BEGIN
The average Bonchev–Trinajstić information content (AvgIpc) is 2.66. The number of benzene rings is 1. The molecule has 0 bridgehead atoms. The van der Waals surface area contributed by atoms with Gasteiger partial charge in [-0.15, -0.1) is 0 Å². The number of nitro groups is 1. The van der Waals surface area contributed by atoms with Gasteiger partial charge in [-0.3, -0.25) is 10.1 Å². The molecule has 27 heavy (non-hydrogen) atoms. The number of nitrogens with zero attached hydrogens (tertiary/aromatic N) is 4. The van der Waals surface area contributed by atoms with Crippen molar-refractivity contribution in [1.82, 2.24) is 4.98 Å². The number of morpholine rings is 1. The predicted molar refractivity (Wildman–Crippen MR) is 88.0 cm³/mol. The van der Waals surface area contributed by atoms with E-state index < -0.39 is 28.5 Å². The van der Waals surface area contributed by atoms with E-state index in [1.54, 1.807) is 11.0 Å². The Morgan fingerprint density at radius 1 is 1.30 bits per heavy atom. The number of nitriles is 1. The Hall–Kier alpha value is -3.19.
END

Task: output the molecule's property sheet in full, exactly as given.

The average Bonchev–Trinajstić information content (AvgIpc) is 2.66. The number of benzene rings is 1. The molecule has 0 bridgehead atoms. The van der Waals surface area contributed by atoms with Gasteiger partial charge in [-0.15, -0.1) is 0 Å². The number of nitro groups is 1. The van der Waals surface area contributed by atoms with Gasteiger partial charge in [-0.3, -0.25) is 10.1 Å². The molecule has 27 heavy (non-hydrogen) atoms. The number of nitrogens with zero attached hydrogens (tertiary/aromatic N) is 4. The van der Waals surface area contributed by atoms with Crippen molar-refractivity contribution in [1.82, 2.24) is 4.98 Å². The number of morpholine rings is 1. The predicted molar refractivity (Wildman–Crippen MR) is 88.0 cm³/mol. The van der Waals surface area contributed by atoms with E-state index < -0.39 is 28.5 Å². The van der Waals surface area contributed by atoms with E-state index in [1.54, 1.807) is 11.0 Å². The Morgan fingerprint density at radius 1 is 1.30 bits per heavy atom. The number of nitriles is 1. The Hall–Kier alpha value is -3.19.